Effect of Season on 25-OH Vitamin D in Serum of Rhesus Monkeys Housed in Puerto Rico

Alan M. Preston, Jose Rodriguez-Orengo, Roy Armstrong, Lorena Gonzalez-Sepulveda, Elizabeth Maldonado-Maldonado, Idia V. Rodriguez


Objective: Vitamin D blood levels have been shown to be partially dependent upon season in temperate climates, however, this same evaluation has not yet been reported in fully tropical climates. Herein, we assessed the vitamin D levels in the blood of Rhesus monkeys housed at the Puerto Rico Caribbean Primate Research Center collected in the island’s “summer”(May-October) and “winter” (November-April) months. Materials and Methods: In 2006 through 2014, repeated measurements of blood samples were collected from 5 Rhesus monkeys (IACUC-approved) during “summer” and “winter” months to assess 25-OH vitamin D, determined via HPLC. UV-B and UV-A (KJ/m2/day) were measured using a ground based radiometer for these time periods. A paired t-test and a multilevel mixed- effect model approach was performed for data analysis. Results: The difference of the mean serum values of 25-OH vitamin D between seasons showed lower levels during “winter” than “summer” months. About 23% of the variance in levels can be attributed to difference between the monkeys. The means of UV-B and UV-A, as a proxy for sunlight intensity, were greater (over the entire study interval) during the “summer” as opposed to “winter” months (p < 0.001). Conclusion: Vitamin D levels were substantially higher in the “summer” rather than the “winter” months. This observation implies that even in fully tropical regions, such as Puerto Rico, time of year can have an influence on vitamin D status. While comparable studies have not been undertaken in humans, it would not be unreasonable to suggest that similar results would be obtained should such a study be done.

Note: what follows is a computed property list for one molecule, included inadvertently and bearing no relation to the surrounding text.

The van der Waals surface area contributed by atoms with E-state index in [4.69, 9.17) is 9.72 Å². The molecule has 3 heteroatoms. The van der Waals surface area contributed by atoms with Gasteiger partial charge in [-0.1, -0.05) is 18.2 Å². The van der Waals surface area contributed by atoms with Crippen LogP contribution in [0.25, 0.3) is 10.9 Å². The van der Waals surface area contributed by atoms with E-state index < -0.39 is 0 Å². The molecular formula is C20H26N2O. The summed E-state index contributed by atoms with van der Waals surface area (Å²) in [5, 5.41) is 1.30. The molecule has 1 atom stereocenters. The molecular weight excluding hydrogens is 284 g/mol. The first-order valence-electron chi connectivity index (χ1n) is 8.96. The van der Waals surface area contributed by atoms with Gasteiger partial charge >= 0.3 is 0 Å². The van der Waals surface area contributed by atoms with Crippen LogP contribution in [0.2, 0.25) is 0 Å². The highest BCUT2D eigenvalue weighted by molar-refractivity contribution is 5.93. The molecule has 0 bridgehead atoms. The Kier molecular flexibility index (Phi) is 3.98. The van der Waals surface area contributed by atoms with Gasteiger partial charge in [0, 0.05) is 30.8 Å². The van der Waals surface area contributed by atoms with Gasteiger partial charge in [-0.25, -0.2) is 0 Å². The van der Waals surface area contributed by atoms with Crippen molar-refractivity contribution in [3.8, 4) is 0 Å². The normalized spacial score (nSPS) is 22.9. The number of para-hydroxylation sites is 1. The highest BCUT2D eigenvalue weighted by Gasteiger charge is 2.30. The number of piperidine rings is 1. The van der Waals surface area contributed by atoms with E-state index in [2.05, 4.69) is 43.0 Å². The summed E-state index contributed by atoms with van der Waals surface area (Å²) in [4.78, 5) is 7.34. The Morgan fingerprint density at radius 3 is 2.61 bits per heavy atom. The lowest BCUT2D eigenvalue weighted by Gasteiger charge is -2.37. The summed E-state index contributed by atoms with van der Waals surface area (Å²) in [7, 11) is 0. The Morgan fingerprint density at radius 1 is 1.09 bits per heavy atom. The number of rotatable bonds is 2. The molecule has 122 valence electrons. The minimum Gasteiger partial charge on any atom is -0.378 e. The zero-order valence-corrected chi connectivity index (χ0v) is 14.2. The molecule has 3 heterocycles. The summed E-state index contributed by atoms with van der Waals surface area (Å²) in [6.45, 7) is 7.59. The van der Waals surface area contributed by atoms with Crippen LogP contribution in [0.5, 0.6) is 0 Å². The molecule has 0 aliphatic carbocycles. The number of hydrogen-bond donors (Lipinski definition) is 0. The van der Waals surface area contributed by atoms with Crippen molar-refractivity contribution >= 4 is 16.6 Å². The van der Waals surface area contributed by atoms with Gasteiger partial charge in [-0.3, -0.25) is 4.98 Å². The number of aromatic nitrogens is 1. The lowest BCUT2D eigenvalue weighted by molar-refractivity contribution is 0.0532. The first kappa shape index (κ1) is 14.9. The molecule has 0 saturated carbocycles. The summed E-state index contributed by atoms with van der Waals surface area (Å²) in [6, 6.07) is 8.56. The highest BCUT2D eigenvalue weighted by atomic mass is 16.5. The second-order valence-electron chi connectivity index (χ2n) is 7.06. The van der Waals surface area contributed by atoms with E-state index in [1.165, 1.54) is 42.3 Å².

25 OH vitamin D, sunlight exposure, rhesus monkeys season

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